The whole arch over the front of the stage was sculpted by Dídac Masana and Pablo Gargallo. On the right side is depicted the 'Ride of the Valkyries' from Wagner's opera Die Walküre. Under the Valkyries and among two Doric columns is a bust of Beethoven. The arch thus represents folk music on the left and classical music on the right, both united at the top of the arch.

The muses on the right side, with one showing the coat of arms of Austria and double-headed eagle

In a semicircle on the sides of the back of the stage are the figures of 18 young women popularly known as the 'muses'.[5] The upper bodies were sculpted by Eusebi Arnau and the mosaic work of their lower bodies was created by Lluís Bru. The monotone upper bodies of the women protrude from the wall and their lower bodies are depicted by colorful mosaics that form part of the wall. Each of the women is playing a different musical instrument, and each is wearing a different skirt, blouse, and headdress of elaborate design. In the middle between the two groups is a mosaic of the coat of arms of Catalonia. The muse to the right of the Catalan coat of arms is the only one that depicts on her dress the coat of arms of Austria and double-headed eagle of the Spanish Habsburgs dynasty.

The sculptures of winged horses that enjoy a commanding position in the upper balcony are in honour of Pegasus, the horse of Greek mythology and the symbol of high-flying imagination.

In each of the vaults between the pillars and the glass walls, there is a white tile medallion, bordered with laurel green leaves, with the names of notable musicians. To the left of the stage, starting from it: Palestrina, J. S. Bach, Carissimi, Beethoven and Chopin; to the right: Victoria, Handel, Mozart, Gluck and Wagner. On the wall between the ceilings of the main room and that of the back of the second floor of the same room, there are four more ceramic medallions, which synthesize the history of Catalan music: Joan Brudieu, Mateu Fletxa el Vell, Anselm Viola i Valentí, Domènec Terradellas and Josep Anselm Clavé.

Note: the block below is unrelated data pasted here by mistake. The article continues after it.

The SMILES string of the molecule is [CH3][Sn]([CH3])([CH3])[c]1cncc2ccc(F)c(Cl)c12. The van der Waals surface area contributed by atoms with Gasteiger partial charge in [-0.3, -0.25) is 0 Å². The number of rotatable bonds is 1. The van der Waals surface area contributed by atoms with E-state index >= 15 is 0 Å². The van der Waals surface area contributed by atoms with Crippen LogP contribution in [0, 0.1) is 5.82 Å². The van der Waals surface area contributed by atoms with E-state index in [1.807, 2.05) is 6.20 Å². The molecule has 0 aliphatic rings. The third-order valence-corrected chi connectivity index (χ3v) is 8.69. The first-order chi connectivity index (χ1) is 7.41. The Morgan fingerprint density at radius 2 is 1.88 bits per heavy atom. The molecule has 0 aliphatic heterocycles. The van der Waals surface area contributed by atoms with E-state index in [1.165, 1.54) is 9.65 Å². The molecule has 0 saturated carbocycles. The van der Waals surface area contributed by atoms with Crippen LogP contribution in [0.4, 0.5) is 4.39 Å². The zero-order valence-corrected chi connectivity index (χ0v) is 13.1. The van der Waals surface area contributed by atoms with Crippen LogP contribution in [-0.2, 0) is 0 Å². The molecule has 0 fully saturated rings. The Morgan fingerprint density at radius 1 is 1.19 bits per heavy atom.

Robert Hughes has noted how the non-soundproof glass walls of the palace impact the acoustics of the hall:

"...there was never a shortage of complaint about its acoustic conditions - which, since its glass walls carry music like drum skins, have always been awful."[6]

Remodeling and extension[edit]

Between 1982 and 1989 parts of the building were restored to their original state, technically upgraded and expanded to allow additional uses. The new work did not compromise the decorative or structural integrity of the original building. Stone, brick, iron, glass, and ceramics were used in the same way that Domènech i Montaner used them. One of the most important expansions is the adjoining building of six stories that houses dressing rooms, a library, and an archive.

From 2006 to 2008, further restoration was carried out: the lantern on the top of the tower on the corner of the building was reinstalled, as were some ornamental features of the façade.

Petit Palau[edit]

The new six-story tower, projected by Oscar Tusquets and officially opened in 1989, houses dressing rooms, a library, and archives.